I was in one of our two art supply stores yesterday to get more paint and brushes. While I was there, I thought I’d just pick up the sharp points as well. I could pay about 50 cents apiece or order on line. I tried to order, but discovered I needed to order a “box” and pay about $270 for a lifetime supply! These 800 blades might be a lifetime supply for my estate also, but I would get “free shipping.”

The other unnamed store didn’t even sell this package on line, and their app was so inadequate, I couldn’t tell if it was available in store. I may be old, but I shop on line like all the cool kids. I decided to look in an unlikely place—Walmart.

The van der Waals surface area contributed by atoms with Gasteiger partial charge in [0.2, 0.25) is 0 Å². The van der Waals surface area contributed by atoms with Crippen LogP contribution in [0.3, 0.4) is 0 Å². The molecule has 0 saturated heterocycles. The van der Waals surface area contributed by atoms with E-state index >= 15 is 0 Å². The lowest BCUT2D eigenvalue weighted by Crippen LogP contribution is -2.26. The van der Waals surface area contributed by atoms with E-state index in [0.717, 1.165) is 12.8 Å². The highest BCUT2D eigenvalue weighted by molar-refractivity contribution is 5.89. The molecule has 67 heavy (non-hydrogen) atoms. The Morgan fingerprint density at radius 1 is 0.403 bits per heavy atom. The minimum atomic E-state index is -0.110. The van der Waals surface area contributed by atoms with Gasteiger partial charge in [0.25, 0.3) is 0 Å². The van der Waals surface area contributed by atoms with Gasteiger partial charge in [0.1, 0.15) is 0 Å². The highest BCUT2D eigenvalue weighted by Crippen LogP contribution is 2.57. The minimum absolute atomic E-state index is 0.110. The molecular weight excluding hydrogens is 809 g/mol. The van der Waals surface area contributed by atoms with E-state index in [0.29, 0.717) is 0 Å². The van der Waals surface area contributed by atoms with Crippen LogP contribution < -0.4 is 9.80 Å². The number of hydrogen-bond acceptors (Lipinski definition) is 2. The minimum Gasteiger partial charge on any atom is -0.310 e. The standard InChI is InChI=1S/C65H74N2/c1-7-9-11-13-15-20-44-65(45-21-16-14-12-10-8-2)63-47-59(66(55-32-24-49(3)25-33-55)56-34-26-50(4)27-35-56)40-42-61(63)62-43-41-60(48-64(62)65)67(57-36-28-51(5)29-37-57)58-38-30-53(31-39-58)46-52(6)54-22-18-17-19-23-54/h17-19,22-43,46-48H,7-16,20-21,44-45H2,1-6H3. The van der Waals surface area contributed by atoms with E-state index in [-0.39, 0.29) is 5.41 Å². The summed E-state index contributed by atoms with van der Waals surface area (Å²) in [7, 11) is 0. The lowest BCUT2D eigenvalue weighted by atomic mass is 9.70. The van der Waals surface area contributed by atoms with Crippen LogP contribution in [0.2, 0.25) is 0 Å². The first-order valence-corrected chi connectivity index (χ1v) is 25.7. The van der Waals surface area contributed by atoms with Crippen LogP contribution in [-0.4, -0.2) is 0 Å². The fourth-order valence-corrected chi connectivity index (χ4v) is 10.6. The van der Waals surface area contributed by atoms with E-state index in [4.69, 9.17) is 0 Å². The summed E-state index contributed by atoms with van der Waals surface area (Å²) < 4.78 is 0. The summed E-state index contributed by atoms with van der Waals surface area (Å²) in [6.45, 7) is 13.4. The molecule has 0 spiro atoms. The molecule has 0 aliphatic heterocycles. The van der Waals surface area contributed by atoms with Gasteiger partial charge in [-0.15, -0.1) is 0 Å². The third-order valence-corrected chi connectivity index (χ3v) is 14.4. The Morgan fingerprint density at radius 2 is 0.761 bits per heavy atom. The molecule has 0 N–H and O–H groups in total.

Why would I look at Wally World for an art supply? The same reason I went there for my NASA approved Eclipse Viewing Glasses—you need these 4/8/2024 on the total eclipse crossing Arkansas. I got 100 sharp X-acto blades for $21, or half the price of the store. I just have to swing by the store to pick them up. No charge for shipping. This might be a lifetime supply for me.

Change is coming to our world, whether we like it or not. The definition of old is when we’re no longer able to deal with the transformation and changes. It’s also called rotting and dying. Growing and thriving means we bend toward the light, let the wind shape us, and seek out the deeper sources of nourishment where we can.

I’ve not gotten to the place where I’m sharpening my old blades yet. If that happens, we’ve most likely lost the internet and that won’t be good at all.